Beliefnet
Lynn v. Sekulow

It is a compelling scene – thousands in the streets of Iran – calling for freedom – fighting for free and fair elections.  And, Barry, what is most troubling – but not necessarily surprising – is the Iranian regime’s reaction – the use of deadly violence to quell the protests and a flagrant disregard for international law and basic human rights.

 

President Obama condemned the violence in a news conference today and used his strongest language yet, saying the world is “appalled and outraged” by Iran’s actions.

And, the House and Senate passed separate resolutions in support of the Iranian protesters.

 

Since the election last week, nearly 20 Iranians have been killed – including the murder of a young Iranian girl whose killing was captured on video and posted online. 

The Iranian regime is on a very disturbing path.  It’s time for the global community – including the United Nations – to turn up the heat on Iran.

 

Iran has clearly violated the internationally recognized standards for human rights set forth by the Universal Declaration of Human Rights (UDHR) and the International Covenant on Civil and Political Rights (ICCPR), which Iran unequivocally and voluntarily ratified.  Iran has also violated numerous provisions of its own constitution that protect human rights and prohibit arbitrary arrests.

 

Our international affiliate, the European Centre for Law and Justice, has sent a letter to the Special Rapporteur on the Promotion and Protection of the Right to Freedom of Opinion and Expression at the Office of the High Commissioner for Human Rights at the United Nations in Geneva, Switzerland urging the body “to take all actions within your authority to pressure Iran to comply with international human rights law.”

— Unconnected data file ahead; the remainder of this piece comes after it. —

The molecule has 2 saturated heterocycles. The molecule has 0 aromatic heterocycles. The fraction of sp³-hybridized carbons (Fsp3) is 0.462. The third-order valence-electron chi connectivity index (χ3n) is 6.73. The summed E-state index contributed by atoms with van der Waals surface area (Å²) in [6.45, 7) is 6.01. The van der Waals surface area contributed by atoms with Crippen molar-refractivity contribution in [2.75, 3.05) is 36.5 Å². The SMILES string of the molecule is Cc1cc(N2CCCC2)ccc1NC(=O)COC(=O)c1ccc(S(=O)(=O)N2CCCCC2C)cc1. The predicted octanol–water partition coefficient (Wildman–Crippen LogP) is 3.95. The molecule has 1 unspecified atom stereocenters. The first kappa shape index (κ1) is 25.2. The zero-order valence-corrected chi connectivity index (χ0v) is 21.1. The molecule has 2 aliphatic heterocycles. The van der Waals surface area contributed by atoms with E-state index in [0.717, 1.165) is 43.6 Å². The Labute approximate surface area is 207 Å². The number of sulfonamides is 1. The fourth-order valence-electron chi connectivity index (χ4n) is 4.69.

Iran is guilty of numerous violations of international law – including Article 19 of the UDHR: “Everyone has the right to freedom of opinion and expression; this right includes freedom to hold opinions without interference and to seek, receive and impart information and ideas through any media and regardless of frontiers.”

 

In addition, Iran’s attempt to hide its abuse of human rights from the international community by blocking journalistic activity and prohibiting foreign press from observing and reporting on events within the country violates international law. Article 17 of the ICCPR and Article 12 of the UDHR outlaw arbitrary interference with correspondence of individuals.  With no regard for these provisions, Iran has blocked satellite transmissions, internet access, telephone communications, and other forms of communicating and reporting.

 

Yes, the flow of information out of Iran is difficult now. But, the truth will continue to get out – thanks, in part, to the web-based social media. 

 

It’s time for Iran to be held accountable.  The world is watching.

 

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